Joe Clancy
Yeah, I would be surprised if folks said they weren’t struggling with that in some capacity. I would say that’s sort of a constant almost every year. There are hard challenges looking at budget or where we’re going to place our bets. But we did have new leadership within the US affiliate this year and those questions that come with a change in leadership are being asked. Where are we putting our money? Where are our budgets? As a contact center, we do have some high-budget line items in terms of our outsourced partnerships that we do have. So yeah, it’s true for us in 2021, as it was true in 2020 and COVID has not…We haven’t been impacted as maybe others within our company that also operate contact centers, but we did see some knock-on effects from just company performance and trying to look through what we do with that.
I think there are a number of things that we’ve tried to do that I think are outside of a COVID or pandemic year that I would recommend to others every year. One is always to understand who you’re trying to sell your value to, making sure you have a good value proposition and that you can demonstrate the value you bring to the organization. That goes back to the positioning statement that I was mentioning previously. I also think one thing that I did when I first started was also trying to economize the contacts out. So, what is the ROI for a contact center? How much does it cost to field a single phone call, a single chat? And then quantify that to the value that each one of those contacts creates for the company. So, we sat down with our forecasting team, we have a customer insights team and try to really look at that and I wouldn’t call it fuzzy math, but it also wasn’t hard economics. 
It’s not a perfect science there, but we did our best to make sort of reasonable assumptions about the puts and takes in managing a contact center and derive a sort of a single contact value that we’ve used to sort of demonstrate sort of value before we put our bets. I think that has helped us tremendously when we think about our systems and investment in the infrastructure to maintain a contact center and we’re one country out of many in a multi-national healthcare company. So, the systems we use are typically globalized and there has to be a ruthless prioritization of where the support goes to. But if you can really sort of like quantify the value, a change that you have in your systems, and you can sort of follow that through to the impact that will have on the organization and put a dollar amount to associate it with that, that goes a long way for people to realize the upfront costs, perhaps to invest in new technology, a new team, or a new way of doing business.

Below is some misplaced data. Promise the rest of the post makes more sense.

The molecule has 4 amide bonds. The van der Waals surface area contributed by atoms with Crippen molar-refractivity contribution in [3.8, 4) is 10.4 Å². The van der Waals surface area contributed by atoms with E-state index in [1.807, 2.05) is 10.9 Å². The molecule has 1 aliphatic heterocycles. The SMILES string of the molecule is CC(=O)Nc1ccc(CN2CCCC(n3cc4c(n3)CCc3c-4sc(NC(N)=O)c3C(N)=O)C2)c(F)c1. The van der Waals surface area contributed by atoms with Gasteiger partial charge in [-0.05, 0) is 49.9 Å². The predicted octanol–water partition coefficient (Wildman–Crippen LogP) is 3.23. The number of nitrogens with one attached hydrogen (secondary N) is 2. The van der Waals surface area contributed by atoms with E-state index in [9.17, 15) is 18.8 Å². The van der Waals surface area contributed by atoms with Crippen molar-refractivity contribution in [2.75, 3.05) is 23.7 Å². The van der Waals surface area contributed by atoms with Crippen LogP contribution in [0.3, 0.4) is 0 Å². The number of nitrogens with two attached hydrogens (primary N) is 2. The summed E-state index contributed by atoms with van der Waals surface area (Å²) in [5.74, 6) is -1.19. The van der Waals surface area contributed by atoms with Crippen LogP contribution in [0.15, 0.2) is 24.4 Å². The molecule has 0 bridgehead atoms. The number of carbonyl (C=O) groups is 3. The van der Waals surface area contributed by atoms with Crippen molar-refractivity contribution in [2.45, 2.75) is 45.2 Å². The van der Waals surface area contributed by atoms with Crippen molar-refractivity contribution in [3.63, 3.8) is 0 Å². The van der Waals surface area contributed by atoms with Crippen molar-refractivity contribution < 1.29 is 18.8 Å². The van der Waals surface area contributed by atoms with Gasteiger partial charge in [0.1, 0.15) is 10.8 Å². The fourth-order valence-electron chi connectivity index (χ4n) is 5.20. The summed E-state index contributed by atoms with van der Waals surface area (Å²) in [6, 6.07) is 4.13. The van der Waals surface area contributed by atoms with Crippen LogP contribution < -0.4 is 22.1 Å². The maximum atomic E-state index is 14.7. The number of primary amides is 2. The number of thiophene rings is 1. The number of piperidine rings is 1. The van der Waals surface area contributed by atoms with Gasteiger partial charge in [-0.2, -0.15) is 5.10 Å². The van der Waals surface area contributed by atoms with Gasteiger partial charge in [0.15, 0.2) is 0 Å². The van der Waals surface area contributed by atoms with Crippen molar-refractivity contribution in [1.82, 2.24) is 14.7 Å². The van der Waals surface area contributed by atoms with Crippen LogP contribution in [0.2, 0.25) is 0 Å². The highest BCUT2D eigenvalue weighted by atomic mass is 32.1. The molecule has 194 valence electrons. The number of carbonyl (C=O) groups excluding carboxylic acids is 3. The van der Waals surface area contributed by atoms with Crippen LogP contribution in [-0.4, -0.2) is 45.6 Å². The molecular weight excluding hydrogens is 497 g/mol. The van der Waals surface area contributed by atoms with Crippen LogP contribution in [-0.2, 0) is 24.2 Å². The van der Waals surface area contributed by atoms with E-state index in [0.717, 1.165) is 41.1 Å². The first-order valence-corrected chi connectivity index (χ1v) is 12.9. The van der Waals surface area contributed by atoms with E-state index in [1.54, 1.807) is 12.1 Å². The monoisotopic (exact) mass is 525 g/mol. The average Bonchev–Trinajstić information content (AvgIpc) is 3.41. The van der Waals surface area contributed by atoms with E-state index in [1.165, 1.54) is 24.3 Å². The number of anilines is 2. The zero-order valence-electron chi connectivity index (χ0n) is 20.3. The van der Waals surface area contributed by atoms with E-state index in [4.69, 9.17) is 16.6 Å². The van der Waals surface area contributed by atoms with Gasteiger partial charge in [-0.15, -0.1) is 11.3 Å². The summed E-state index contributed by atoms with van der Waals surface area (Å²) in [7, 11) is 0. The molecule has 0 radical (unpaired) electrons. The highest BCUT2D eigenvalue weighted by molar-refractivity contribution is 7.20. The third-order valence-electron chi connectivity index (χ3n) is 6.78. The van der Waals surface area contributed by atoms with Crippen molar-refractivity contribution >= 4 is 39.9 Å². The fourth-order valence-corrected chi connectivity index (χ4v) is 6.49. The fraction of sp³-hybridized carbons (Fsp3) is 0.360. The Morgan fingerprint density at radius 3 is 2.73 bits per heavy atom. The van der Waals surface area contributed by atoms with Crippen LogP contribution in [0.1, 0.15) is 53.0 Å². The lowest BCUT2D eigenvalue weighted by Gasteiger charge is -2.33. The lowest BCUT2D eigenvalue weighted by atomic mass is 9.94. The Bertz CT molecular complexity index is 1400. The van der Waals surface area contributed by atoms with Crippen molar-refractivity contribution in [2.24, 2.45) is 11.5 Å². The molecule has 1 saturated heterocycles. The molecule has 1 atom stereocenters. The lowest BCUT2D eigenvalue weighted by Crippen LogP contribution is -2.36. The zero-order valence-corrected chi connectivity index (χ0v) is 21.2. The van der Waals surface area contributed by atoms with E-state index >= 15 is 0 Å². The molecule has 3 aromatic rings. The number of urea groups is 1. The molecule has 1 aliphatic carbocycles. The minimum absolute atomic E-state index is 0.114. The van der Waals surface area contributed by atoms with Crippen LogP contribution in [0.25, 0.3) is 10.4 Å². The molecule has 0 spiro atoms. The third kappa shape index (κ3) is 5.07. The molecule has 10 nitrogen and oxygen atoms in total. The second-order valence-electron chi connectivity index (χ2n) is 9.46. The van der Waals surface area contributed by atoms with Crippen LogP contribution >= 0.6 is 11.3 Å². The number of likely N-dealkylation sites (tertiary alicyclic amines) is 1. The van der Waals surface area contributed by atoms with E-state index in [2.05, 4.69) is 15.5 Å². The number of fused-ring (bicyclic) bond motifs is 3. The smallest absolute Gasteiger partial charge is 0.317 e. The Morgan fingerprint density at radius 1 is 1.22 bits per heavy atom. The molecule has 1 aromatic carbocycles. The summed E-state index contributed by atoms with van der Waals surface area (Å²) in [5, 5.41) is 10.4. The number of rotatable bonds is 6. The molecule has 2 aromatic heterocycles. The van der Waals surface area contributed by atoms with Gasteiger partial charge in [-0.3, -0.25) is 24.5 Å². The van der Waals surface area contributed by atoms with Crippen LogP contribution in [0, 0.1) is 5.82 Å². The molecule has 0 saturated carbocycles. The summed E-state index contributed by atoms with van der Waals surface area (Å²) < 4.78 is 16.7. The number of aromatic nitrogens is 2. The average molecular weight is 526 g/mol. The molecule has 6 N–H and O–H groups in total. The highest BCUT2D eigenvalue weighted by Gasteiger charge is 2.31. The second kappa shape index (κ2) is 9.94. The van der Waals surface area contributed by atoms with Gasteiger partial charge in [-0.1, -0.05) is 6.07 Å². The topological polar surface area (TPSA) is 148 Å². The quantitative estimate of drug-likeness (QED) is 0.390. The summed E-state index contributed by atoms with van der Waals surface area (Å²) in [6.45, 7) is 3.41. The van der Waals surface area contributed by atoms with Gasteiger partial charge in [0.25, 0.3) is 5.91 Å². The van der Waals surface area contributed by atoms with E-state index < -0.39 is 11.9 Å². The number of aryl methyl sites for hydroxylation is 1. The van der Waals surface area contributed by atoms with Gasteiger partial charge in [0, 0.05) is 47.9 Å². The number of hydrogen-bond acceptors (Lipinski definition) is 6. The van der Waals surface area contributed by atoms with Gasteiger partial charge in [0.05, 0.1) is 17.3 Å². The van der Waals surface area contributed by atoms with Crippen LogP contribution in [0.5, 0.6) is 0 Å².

So, having sort of a quantifiable number that we use to propose change requests, budget changes have really helped me when I go to senior leaders who really focus on the puts and takes and have to make tough decisions on where to place their budget. I think it also helps to work for a company that shares my philosophy that customer service is not a commodity. My personal philosophy says if I ever got to a place where that was true, I would probably leave that organization because I think if you just look at customer service as a cost center or the bottom line I think you’ll lose something from your brand, your service. I think that’s all knocked on. There’s plenty of papers out there that demonstrate the power and the value of customer service to a company.
So, really making sure that the company buys into customer service as a true value generator and not just as a cost center and a line item, because we’re not in the sales side of our business, we don’t do sales, we are a service organization. But I’ve tried hard to sort of push back against the idea that, that we’re just a line-item cost center, that we do actually return value to the company. A couple of other thoughts that I have is making sure you’re finding allies. You have to keep your head up in the organization, see where trends are in terms of where the company is investing in systems and technologies and where those intersections occur with your customer service organizations, and really hitching your wagon at times to those organizations where you can have a win-win value.